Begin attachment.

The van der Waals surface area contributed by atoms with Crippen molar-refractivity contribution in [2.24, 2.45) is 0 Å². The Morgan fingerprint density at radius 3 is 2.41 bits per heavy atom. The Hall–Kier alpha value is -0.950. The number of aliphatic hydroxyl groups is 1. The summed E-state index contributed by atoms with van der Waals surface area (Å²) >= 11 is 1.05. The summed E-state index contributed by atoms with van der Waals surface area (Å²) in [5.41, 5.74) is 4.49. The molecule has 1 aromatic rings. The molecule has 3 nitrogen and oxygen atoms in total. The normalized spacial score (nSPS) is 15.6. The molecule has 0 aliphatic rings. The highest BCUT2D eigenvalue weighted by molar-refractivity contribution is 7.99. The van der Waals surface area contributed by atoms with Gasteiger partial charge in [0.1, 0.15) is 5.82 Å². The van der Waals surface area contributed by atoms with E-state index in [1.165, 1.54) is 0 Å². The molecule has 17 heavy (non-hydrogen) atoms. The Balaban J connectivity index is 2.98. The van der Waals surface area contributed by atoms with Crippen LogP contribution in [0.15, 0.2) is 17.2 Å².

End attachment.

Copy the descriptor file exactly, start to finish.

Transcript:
The van der Waals surface area contributed by atoms with Crippen molar-refractivity contribution in [2.24, 2.45) is 0 Å². The Morgan fingerprint density at radius 3 is 2.41 bits per heavy atom. The Hall–Kier alpha value is -0.950. The number of aliphatic hydroxyl groups is 1. The summed E-state index contributed by atoms with van der Waals surface area (Å²) >= 11 is 1.05. The summed E-state index contributed by atoms with van der Waals surface area (Å²) in [5.41, 5.74) is 4.49. The molecule has 1 aromatic rings. The molecule has 3 nitrogen and oxygen atoms in total. The normalized spacial score (nSPS) is 15.6. The molecule has 0 aliphatic rings. The highest BCUT2D eigenvalue weighted by molar-refractivity contribution is 7.99. The van der Waals surface area contributed by atoms with Gasteiger partial charge in [0.1, 0.15) is 5.82 Å². The van der Waals surface area contributed by atoms with E-state index in [1.165, 1.54) is 0 Å². The molecule has 17 heavy (non-hydrogen) atoms. The Balaban J connectivity index is 2.98. The van der Waals surface area contributed by atoms with Crippen LogP contribution in [0.15, 0.2) is 17.2 Å².